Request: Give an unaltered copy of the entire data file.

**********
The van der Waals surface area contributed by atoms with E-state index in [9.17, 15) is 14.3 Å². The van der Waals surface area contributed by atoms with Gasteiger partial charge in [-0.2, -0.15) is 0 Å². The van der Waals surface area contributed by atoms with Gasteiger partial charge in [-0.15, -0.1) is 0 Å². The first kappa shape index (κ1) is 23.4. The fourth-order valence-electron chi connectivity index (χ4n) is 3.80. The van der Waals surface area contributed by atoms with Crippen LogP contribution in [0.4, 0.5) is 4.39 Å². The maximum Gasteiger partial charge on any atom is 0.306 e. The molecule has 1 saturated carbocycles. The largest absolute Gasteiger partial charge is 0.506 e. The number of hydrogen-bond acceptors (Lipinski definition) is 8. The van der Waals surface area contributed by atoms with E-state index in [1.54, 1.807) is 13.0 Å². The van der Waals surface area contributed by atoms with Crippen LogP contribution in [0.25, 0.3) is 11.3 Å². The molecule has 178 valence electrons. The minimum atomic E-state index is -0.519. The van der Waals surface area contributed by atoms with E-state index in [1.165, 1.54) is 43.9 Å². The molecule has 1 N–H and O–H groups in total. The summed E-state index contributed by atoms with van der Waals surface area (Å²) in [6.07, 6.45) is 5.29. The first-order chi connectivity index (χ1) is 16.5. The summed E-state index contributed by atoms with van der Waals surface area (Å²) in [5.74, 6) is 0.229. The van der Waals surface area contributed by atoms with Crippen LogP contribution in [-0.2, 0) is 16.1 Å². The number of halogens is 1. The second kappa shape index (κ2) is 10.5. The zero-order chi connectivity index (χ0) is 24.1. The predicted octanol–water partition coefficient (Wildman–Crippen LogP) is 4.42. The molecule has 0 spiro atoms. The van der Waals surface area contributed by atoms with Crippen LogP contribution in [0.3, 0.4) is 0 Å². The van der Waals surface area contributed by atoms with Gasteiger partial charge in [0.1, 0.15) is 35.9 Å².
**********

The van der Waals surface area contributed by atoms with E-state index in [9.17, 15) is 14.3 Å². The van der Waals surface area contributed by atoms with Gasteiger partial charge in [-0.2, -0.15) is 0 Å². The van der Waals surface area contributed by atoms with Gasteiger partial charge in [-0.15, -0.1) is 0 Å². The first kappa shape index (κ1) is 23.4. The fourth-order valence-electron chi connectivity index (χ4n) is 3.80. The van der Waals surface area contributed by atoms with Crippen LogP contribution in [0.4, 0.5) is 4.39 Å². The maximum Gasteiger partial charge on any atom is 0.306 e. The molecule has 1 saturated carbocycles. The largest absolute Gasteiger partial charge is 0.506 e. The number of hydrogen-bond acceptors (Lipinski definition) is 8. The van der Waals surface area contributed by atoms with E-state index in [1.54, 1.807) is 13.0 Å². The van der Waals surface area contributed by atoms with Crippen LogP contribution in [0.25, 0.3) is 11.3 Å². The molecule has 178 valence electrons. The minimum atomic E-state index is -0.519. The van der Waals surface area contributed by atoms with E-state index in [1.165, 1.54) is 43.9 Å². The molecule has 1 N–H and O–H groups in total. The summed E-state index contributed by atoms with van der Waals surface area (Å²) in [6.07, 6.45) is 5.29. The first-order chi connectivity index (χ1) is 16.5. The summed E-state index contributed by atoms with van der Waals surface area (Å²) in [5.74, 6) is 0.229. The van der Waals surface area contributed by atoms with Crippen LogP contribution in [-0.2, 0) is 16.1 Å². The number of halogens is 1. The second kappa shape index (κ2) is 10.5. The zero-order chi connectivity index (χ0) is 24.1. The predicted octanol–water partition coefficient (Wildman–Crippen LogP) is 4.42. The molecule has 0 spiro atoms. The van der Waals surface area contributed by atoms with Crippen LogP contribution in [0.3, 0.4) is 0 Å². The van der Waals surface area contributed by atoms with Gasteiger partial charge in [0.1, 0.15) is 35.9 Å².